Interxion’s new state-of-the-art LON-3 data centre facility in London’s Brick Lane – which came onstream last year – aims to offer new space and capabilities for financial firms, liquidity providers and execution venues seeking sophisticated facilities for connectivity and trading.
Interxion is stressing the new facility’s core attributes of location, regulatory compliance and latency as it seeks to aid firms as they struggle with the challenges of the ongoing digital transformation in capital markets. This transformation, along with the regulatory-driven electronification of the FICC (fixed income, currency, commodity) markets, is pushing firms to reassess their trading technology stacks, with a view to pushing as much as is feasible off-premises.
LON-3 is the first new data centre Interxion has built in London since 2012. It offers 2,000 square feet of rack space as well as 3 megawatts of power. It is connected to Interxion’s existing and adjacent LON-1 and LON-2 centres via a fibre ring, and is fully compliant with the SOC 2 and ISO 22301 data security regulations and standards.
With much of the mandatory technology investment associated with MiFID II and other substantial regulatory initiatives behind them, trading firms are reassessing their trading infrastructures to make them fit for purpose for the new trading environment.
To compete effectively while remaining compliant, firms are looking for more agile approaches to the trading technology stack. The acceptance of SaaS- and cloud-based hosting presents firms with an opportunity to implement hybrid digital solutions that combine vendor-provided platforms with proprietary ‘secret source’ applications, hosted wherever possible off-premises.
Firms are looking to build and buy microservice elements of the technology stack and use third-party data centre and cloud facilities to give them the flexibility to respond quickly to market conditions and new business opportunities. They are increasingly using infrastructure monitoring systems to assess the quality both of the services they are using and of those they are providing to clients, and taking the next step to analyse order flows and client behaviours to develop new differentiated offerings.
Under this digital transformation, many firms are seeking to establish an internal library of applications (almost an ‘app store’ approach) and analytical services hosted off-premises across a number of platforms. Critical to achieving this is the availability of state-of-the-art hosting with access to market venues and clients, as well as to major cloud providers.
This is where Interxion hopes to capitalise on LON-3’s location and capabilities. Based in East London, close to the City financial district and the London Stock Exchange’s trading platforms, LON-3 sits between Equinix’s Slough campus (home to Cboe Europe, EBS and other key trading venues) and ICE Europe’s Basildon data centre (home to ICE’s equities and derivatives markets as well as to Euronext’s matching engines). It also offers microwave and other fast access to European centres, including Deutsche Boerse’s facility just outside Frankfurt and Amsterdam.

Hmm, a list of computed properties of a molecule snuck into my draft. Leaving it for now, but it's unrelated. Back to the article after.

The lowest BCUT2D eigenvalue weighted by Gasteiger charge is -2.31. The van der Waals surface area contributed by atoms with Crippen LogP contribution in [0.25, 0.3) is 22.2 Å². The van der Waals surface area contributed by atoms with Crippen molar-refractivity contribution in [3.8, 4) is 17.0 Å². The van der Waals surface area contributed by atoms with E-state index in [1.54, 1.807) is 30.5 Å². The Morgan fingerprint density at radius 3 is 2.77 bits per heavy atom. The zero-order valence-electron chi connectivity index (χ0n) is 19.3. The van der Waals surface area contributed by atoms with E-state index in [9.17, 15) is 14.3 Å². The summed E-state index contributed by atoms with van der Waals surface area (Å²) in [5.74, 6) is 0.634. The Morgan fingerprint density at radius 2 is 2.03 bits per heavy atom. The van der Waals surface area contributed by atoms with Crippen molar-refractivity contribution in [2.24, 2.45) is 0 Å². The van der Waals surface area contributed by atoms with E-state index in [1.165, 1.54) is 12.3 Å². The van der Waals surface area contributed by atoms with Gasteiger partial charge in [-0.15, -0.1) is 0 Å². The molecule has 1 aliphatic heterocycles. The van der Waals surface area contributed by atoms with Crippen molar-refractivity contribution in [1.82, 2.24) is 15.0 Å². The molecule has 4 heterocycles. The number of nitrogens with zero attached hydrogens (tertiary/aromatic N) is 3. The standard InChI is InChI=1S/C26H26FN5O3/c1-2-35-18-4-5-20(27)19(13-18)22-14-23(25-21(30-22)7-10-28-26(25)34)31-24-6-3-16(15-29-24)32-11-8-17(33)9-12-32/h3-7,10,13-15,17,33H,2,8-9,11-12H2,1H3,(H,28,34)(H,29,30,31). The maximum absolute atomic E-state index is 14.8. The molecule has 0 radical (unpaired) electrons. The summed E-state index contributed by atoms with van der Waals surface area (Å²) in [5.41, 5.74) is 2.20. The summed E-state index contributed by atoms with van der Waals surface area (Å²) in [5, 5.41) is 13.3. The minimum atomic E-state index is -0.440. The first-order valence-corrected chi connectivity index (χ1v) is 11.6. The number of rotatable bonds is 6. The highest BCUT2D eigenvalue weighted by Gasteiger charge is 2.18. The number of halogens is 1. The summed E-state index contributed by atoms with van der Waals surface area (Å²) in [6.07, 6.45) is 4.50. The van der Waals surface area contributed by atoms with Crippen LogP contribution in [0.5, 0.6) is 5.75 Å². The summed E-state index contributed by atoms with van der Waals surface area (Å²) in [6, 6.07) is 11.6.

As well as offering firms a high-performance facility for hosting mission-critical trading capabilities, LON-3 can also accommodate bursts in data volumes and high-compute processes by pushing them to cloud-based applications, giving firms the flexibility to access data and applications on-demand while greatly reducing their on-premises / enterprise footprint.
According to Andrew Fray, UK managing director at Interxion, against this backdrop firms are looking for a knowledgeable and trusted hosting partner that understands and can deliver the range of capabilities and value-added services required by capital markets practitioners as they seek to reengineer their trading infrastructures for the new post-MiFID II and (possibly) post-Brexit trading venue environment. These factors are driving a growing appetite for hosted / SaaS / cloud services and discuss the potential for introducing microservices and inter-app integration capabilities into the trading infrastructure mix.
Fray reckons the LON-3 facility is a compelling hosting option for London-based trading organisations, offering close proximity to other key execution venues and all the providing access to all the services needed for regulatory compliance and flexible connectivity. This includes points of presence (POPs) for key financial services network providers like Colt, Eu Networks and TNS, on-ramps to cloud providers like AWS, Microsoft Azure and Google, connections to trading venues’ market access gateways (MAGs), and availability of third-party services like infrastructure monitoring, market data feed-handling and risk management, from the likes of Pico Trading, Fixnetix and QuantHouse.
Moreover, he says, Interxion’s expertise in operating data centres optimised for the financial trading community allows new entrants to rapidly launch competitive service offerings that are fully compliant with emerging regulatory requirements while avoiding issues around real estate footprint and ongoing maintenance and support.
Fray says that while Tier 1 firms are often well equipped to address these issues, many medium-tier and smaller firms don’t have – or want – the facilities to meet their emerging needs. He believes LON-3 is well placed to address the key requirements of trust, proximity and future-proofing as these firms seek to reengineer their trading stacks.